I did a brief test just now of my 6,1 and a 2020 i9 imac, and the imac soundly beats it in pure voices / dsp benching (we have our own set of benching tools for our studios using custom kontakt libs and a bunch of vst's.) The difference wasn't huge though. For our workflow (non VEP) it was around 30% more voices and 40% more DSP processors than the 6 core mac pro.

Re single core performance.

This is most important for real-time audio performance, where as multi-cores WILL help on DSP intensive projects - especially if you are working/mixing as you go in surround or atmos. So we go for a balance - but many here would see the greatest benefit going for the first core having highest performance. YMMV. The topic is WAY bigger than a quick VIC reply.

Much in mac world is changing. All intel machines are coming to their last iterations or are the last iteration currently. If you need a machine NOW, I'd be leaning to the imac. They handle 128GB ram nicely (but no more!).

An alternative is the 6 core trash cans on the second hand market. They are still extremely capable and provide good value for their second hand market rate!

A machine with 128GB ram using m based silicon is on its way, but might be a while off. The folk I've spoken to are remaining tight lipped over max RAM capabilities of the mid tier m-based machines (being referred to as "performance" versions of M1 on rumor forums - often M1X) but every indication is that they'll be limited to 64GB Max for now.
There's a lot of great information here, thanks! Yeah, I think I'm realistically looking at an intel machine to tide me over until 2nd Gen Mac Pro M1 / M1x (or whatever it becomes) - maybe 3-4 years. I make my money on these machines (in audio) so I need something pretty solid. I could get by on 128 GB (I mean I'm on 96 now so it's be a bit of a leg up on that, though not ground breaking). I had my 2010 5,1 into 'Create Pro' for an update / upgrade so it's now 3.46 6 Core (Xeon) on Sierra. For some reason I don't love iMacs but in terms of power (that's not a New Mac Pro) they would seem to be the obvious place to go. I think I probably do need to move to a new machine now, my system is glitchy and there are issues with sharing files with my co-writers etc.

Re Cores: Right, I'm mixing etc (Tv stuff etc) but not in Surround and not using Atmos. I do track live guitars so I understand what you're saying about opting for a solid single core performance but balancing it with a decent number of cores for DSP.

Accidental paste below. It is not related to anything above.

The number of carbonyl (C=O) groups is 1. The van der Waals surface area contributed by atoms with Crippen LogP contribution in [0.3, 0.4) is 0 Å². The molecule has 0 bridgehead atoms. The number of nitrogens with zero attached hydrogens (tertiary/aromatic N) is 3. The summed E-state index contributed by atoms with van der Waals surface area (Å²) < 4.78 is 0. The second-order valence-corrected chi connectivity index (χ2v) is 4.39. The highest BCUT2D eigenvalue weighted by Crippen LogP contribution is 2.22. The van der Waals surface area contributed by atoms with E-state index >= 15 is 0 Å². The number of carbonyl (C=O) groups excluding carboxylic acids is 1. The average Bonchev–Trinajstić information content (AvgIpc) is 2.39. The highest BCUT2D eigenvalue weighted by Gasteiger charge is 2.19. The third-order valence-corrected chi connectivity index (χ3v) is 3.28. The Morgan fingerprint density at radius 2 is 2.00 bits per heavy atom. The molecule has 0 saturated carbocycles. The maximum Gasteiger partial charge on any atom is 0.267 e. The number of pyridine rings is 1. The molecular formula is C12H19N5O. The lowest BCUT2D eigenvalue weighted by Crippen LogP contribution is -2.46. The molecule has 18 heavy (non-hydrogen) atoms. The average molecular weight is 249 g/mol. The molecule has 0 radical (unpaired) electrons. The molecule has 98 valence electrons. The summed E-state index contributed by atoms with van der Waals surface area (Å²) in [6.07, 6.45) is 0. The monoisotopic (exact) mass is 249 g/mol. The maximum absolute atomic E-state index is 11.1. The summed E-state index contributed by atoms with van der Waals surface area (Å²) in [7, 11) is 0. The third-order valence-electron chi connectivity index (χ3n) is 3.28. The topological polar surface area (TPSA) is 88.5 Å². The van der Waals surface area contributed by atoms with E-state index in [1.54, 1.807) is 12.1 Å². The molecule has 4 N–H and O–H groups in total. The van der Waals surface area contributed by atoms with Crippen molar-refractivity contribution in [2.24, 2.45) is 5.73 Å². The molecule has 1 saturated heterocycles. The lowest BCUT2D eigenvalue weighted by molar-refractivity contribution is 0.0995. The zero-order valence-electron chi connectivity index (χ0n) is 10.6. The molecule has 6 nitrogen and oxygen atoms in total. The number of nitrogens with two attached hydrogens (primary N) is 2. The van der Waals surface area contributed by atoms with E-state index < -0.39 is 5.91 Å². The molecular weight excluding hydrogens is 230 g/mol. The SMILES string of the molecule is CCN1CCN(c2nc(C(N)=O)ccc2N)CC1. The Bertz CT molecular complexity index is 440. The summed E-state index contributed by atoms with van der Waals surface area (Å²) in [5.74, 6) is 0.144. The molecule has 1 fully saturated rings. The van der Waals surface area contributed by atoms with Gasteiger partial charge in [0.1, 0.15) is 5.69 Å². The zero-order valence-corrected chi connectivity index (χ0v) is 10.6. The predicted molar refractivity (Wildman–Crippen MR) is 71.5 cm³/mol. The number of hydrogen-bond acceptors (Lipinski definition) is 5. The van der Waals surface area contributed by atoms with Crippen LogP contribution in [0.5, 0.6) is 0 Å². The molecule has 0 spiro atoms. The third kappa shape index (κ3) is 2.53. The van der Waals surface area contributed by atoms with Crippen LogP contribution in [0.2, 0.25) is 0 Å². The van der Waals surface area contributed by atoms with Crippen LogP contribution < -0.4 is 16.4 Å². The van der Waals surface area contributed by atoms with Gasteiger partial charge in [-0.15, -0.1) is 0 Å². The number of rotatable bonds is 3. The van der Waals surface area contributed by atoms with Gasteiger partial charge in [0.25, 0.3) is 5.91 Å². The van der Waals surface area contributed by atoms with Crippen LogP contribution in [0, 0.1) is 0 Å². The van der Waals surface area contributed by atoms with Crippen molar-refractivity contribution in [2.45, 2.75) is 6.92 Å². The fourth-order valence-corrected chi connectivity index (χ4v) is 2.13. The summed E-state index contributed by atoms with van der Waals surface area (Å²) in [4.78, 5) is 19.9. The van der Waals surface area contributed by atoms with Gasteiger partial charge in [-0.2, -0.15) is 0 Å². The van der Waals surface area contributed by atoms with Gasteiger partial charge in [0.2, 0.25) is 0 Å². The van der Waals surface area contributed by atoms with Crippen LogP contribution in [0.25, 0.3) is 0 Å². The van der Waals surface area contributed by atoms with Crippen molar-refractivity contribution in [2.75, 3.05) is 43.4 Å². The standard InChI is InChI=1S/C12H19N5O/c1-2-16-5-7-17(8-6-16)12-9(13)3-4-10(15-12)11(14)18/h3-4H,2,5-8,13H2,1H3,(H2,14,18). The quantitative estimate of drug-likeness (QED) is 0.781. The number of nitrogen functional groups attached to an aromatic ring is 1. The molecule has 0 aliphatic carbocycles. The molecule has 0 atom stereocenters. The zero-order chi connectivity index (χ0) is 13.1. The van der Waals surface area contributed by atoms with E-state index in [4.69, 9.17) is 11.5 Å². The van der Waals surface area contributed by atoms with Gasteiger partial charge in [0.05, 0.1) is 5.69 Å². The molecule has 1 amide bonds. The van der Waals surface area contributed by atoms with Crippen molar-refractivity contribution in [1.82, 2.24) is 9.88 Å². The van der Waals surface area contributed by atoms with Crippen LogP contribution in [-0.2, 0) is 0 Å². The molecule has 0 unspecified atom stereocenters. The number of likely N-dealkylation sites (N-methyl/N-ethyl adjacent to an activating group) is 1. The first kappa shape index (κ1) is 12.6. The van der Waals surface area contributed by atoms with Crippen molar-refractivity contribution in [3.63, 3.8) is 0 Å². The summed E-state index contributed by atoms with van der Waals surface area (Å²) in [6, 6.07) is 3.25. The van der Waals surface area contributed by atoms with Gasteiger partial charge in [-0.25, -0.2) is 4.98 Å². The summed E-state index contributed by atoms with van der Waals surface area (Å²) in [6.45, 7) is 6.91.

That's the great unknown, isn't it? I was reading that Apple may have deployed new chips across the range by end 2022 BUT ... that may not be 'useable' Ram configurations. We can't know I guess. In the meantime I'll aim at getting something that works which doesn't feel like dead money in investment terms. Thanks for your superb thoughts!
 
OP
Minsky

Minsky

Member
Thread starter
  • Thread Starter
  • Thread Starter
  • #7
I got a Hackintosh one year ago to fill the gap between now and pro M1 (2, 3) Macs. It emulates an iMac Pro 12core with 128GB and I payed between 3 and 4k €.
That's interesting. Can you tell me more about that? Like where did you get it? Did you have it built for you or do the build yourself? Are you finding it stable? What's your OS? Sorry ford so many questions!
 

colony nofi

Senior Member
That's interesting. Can you tell me more about that? Like where did you get it? Did you have it built for you or do the build yourself? Are you finding it stable? What's your OS? Sorry ford so many questions!
The Morganaut tutorials are excellent. And the machines are very stable / completely fine for use in anger. I wouldn't personally deploy them in a multi-studio setting, but there are studios in london that have...
 

thevisi0nary

Active Member
I know the prevailing wisdom is to get what you need when you need it, but any Intel Mac you get now is going to be incredibly antiquated compared to every machine out there within less than a year. Just something to consider.
 

colony nofi

Senior Member
I know the prevailing wisdom is to get what you need when you need it, but any Intel Mac you get now is going to be incredibly antiquated compared to every machine out there within less than a year. Just something to consider.
Thats not really true.
Apple are going to be supporting the intel based machines for a long while yet. And they won't be antiquated - for example the 2 year old (current) mac pro still hits very similar high marks to any equiv HEDT machine from HP or Dell. And in some cases are better. That kind of machine just doesnt stop being amazing. Most places I know that have invested in mac pro workflows are looking at 7 year life cycle with 5 years worst case scenario / risk management in place. And that is for purchases made today.